As I’ve previously noted, the new season reunites the main stars of the show, Zander Greene (Scott Simpson in RL), Aisling Sinclair and Mavromichali Szondi, together with returning guest stars from the first season and two special guest stars in the form of Peter Jurasik and Gameela Wright (AvaJean Westland in SL), who will be making their presence felt in voice as the season unfolds.
In the first season, hard-boiled PI Harland Quinn, having been hired by Alais Alleyn, found himself drawn into a strange mystery as he attempted to help her to return “home” – a mystery which suddenly turned its focus very sharply upon Quinn himself as he, Alais and Mr. Biggins were confronted by Adam, Quinn’s bespectacled twin, in the season’s cliffhanger.
Now we rejoin Quinn to find him a prisoner in some kind of asylum or institution, held there by his strange twin, who both resents Quinn and takes a perverse pleasure in seeing him hurt. Doubtless, if left to his own devices, Adam would quite happily put an end to Quinn’s life. However, the choice is not Adam’s to make, because he answers to someone even more mysterious and potentially threatening – the Doctor.
It’s a taut piece of story-telling, neatly opening-up a list of new questions, introducing new characters and which further and deftly twists the story a little more, a move which serves to both draw an audience already familiar with the story further into it, while also setting-up things such that anyone with only a loose understanding of season one will want to go back and watch it again.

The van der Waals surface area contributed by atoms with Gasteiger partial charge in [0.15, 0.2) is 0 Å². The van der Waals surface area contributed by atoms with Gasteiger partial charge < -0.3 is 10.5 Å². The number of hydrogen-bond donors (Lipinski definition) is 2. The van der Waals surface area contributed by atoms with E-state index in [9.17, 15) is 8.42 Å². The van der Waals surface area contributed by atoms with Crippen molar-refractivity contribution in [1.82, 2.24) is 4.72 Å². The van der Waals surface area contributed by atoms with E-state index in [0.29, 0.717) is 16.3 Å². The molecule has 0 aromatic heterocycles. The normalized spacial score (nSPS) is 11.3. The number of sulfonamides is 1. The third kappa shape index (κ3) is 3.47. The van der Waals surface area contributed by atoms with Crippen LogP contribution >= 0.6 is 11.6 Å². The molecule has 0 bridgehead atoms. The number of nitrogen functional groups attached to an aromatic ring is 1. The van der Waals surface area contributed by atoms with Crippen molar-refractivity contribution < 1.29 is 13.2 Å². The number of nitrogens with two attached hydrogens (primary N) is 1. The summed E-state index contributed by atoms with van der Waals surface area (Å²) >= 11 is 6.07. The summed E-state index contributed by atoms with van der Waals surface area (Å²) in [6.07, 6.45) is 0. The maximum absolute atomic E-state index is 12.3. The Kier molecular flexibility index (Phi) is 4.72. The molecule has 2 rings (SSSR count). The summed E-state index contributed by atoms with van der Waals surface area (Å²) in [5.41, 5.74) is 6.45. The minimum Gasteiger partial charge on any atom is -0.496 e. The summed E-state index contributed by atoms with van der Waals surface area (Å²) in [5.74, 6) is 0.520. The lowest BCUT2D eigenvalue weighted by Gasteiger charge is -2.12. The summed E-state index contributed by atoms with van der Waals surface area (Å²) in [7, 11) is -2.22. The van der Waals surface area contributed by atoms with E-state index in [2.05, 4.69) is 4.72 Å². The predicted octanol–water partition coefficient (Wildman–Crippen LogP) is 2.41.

Season two allows the show to make use of a number of additional tools to assist in the filming / production process. One of these is ReScene, an advanced choreographing tool developed for Second Life by Logan Bauer. This can best be thought of as a 3D “timeline” of a live cinematic scene that can be played and replayed with any number of avatars playing different roles, allowing precise control of avatar movement, animations and camera movement to be achieved.
“It gives the actors a chance to focus on things like directed looks, expressions and so forth,” series director Saffia Widdershins told me ahead of the premiere screening. “It’s incredibly hard to hit a mark like that in SL. Either you end up miles away, facing in the wrong direction, or looking in the wrong direction and having to turn awkwardly. Throw into the mix the fact that someone’s lips don’t move, and we have to shoot it all again.”
Operated by season one’s VFx veteran, Terra Volitant, ReScene has allowed the production to aovid many of these time-consuming pitfalls, and has brought a further level of realism to the show.
As a season opener, this episode of The Blackened Mirror has it all: mystery, intrigue, suspense and drama. Just how can Harland Quinn have a brother he does not remember? Are they even brothers by natural birth? The clues are there to suggest they are probably not; but who can tell at this stage? What happened to Alais Alleyn and Mr. Biggins between Adam’s arrival in the bar at the end of season one, and Quinn’s incarceration in the asylum? And who is the malevolent Doctor?
But don’t take my word for it – why not watch the first episode of the new season for yourself? Just make sure you watch it right the way through to after the end credits!